Overview of the research pathway with the study components aimed at characterising the pharmacokinetics of nebulised tobramycin

Research pathway

Study

1. In vitro particle sizing and inhaled mass study

2. In vivo lung distribution study

3. In vitro microdialysis recovery study

4. In vivo lung microdialysis study

Aims

Describing and comparing the aerosol characteristics of two formulations of tobramycin

Comparing lung distribution of i.v. vs nebulised radiolabelled tobramycin 400 mg

Comparing relative recovery of vancomycin and tobramycin with microdialysis

Comparing ISF, ELF and blood concentrations of i.v. vs nebulised tobramycin 400 mg

Design

In vitro simulated adult mechanical ventilation using

• Laser diffraction

• Inhaled mass

Mechanically ventilated healthy ovine model

In vitro study using simulated in vivo conditions

Mechanically ventilated healthy ovine model

Materials and methods

• Size 9.0 mm I.D. ETT and tracheostomy tube

• 4 ml tobramycin 100 mg/ml (400 mg) and 40 mg/ml (160 mg)

• Vibrating mesh nebuliser just proximal to the Y- piece

• Triplicate experiments

• Technetium-99m-labelled tobramycin 400 mg

• i.v. administration (n = 1)

• Nebulisation (n = 1)

• CT scan to derive lung outline

• Gamma camera scanning—dorsal, ventral, bilateral

• Tissue and blood sampling

• Vancomycin 5 μg/ml

• Tobramycin 5 μg/ml

• In 50 ml FFP solution and constant stirrer

• Perfusate flow rates 1, 1.5 and 2 μl/min

• Sample collection every 20 min for 100 min (n = 5)

• Triplicate experiments

• Bilateral thoracotomy approach for insertion of microdialysis catheters

• i.v. tobramycin 400 mg (n = 1)

• Nebulised tobramycin 400 mg (n = 1)

• Bronchoalveolar lavage (1 and 6 h)

• Intravascular microdialysis

• Sample collection every 20 min for 8 h (n = 24)

Analysis

Particle size distribution parameters:

• dv10 (μm)

• dv50 (μm)

• dv90 (μm)

• FPF (%)

Inhaled mass parameters:

• Inhaled drug percentage (%)

• Lung dose (mg)

• P/C ratio

• Dorsal: ventral ratio

• Right: left lung ratio

• Upper: middle: lower lung zone

• Quantitative analysis in the lung, liver, kidney, blood and urine specimens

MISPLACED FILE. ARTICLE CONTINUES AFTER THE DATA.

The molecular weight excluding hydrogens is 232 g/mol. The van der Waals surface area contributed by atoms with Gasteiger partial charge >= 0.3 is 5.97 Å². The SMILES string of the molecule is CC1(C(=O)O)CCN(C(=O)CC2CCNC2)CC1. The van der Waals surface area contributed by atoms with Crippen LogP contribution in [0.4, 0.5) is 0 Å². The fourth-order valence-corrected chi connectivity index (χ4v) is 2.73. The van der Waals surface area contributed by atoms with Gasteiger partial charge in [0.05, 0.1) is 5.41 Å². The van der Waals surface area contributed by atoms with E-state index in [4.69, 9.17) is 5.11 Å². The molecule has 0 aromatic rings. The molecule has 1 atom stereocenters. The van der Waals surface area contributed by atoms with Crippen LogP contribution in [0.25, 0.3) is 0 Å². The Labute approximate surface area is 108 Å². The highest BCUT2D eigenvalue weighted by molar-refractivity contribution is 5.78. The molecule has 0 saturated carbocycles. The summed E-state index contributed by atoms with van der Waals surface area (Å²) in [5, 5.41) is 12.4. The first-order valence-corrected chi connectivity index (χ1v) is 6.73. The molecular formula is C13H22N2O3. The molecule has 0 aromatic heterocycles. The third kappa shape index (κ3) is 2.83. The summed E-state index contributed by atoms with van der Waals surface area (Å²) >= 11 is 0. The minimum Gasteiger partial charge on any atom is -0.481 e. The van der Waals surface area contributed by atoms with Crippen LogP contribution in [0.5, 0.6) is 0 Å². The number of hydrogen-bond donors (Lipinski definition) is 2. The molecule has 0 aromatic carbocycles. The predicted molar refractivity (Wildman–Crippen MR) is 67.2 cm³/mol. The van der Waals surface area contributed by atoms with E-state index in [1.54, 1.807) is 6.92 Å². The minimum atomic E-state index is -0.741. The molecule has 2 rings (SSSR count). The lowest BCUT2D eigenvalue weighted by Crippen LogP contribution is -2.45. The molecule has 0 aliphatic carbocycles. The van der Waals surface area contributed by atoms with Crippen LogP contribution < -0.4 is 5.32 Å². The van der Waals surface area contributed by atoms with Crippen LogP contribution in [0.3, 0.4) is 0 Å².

• Relative recovery values for each of the flow rates

• ELF concentration and PK

• ISF concentration and PK

• Plasma concentration and PK

dv10 volume diameter under which 10% of the sample resides; dv50 volume median diameter; dv90 volume diameter under which 90% of the sample resides; FPF fine particle fraction (particle size 1 to 5 μm); inhaled drug percent percent quantity of drug in the inhaled mass filter at the end of the tracheal tube post-nebulisation; lung dose the product of FPF and inhaled drug mass (mg); ELF epithelial lining fluid derived from urea levels; ISF interstitial space fluid; PK pharmacokinetics

Calibrating the nebulised delivery system during mechanical ventilation

Two experimental techniques were employed for this purpose.

Aerosol particle size distribution

Equipment

We used an adult-use mechanical ventilator and circuits (Puritan Bennett 840 ventilator, Covidien-Medtronic, Mansfield, MA) in conjunction with a disposable vibrating mesh nebuliser (VMN) (Aeroneb pro, Aerogen, Inc., Galway, Ireland) placed in the inspiratory limb of the circuit as per the recommendations [19]. Although there are a number of delivery devices available, VMN is recommended for nebulised antibiotic therapy in mechanically ventilated patients [19, 20]. We investigated the effects of different concentrations of tobramycin (Tobra-day, Phebra) 100 mg/ml and 40 mg/ml (Tobramycin PF, Pfizer, Australia) on the nebulisation characteristics. We also investigated the effects of different types of tracheal tubes (endotracheal tube vs tracheostomy tube; Portex, Smiths Medical International Ltd., UK) with tube size 9.0 mm internal diameter.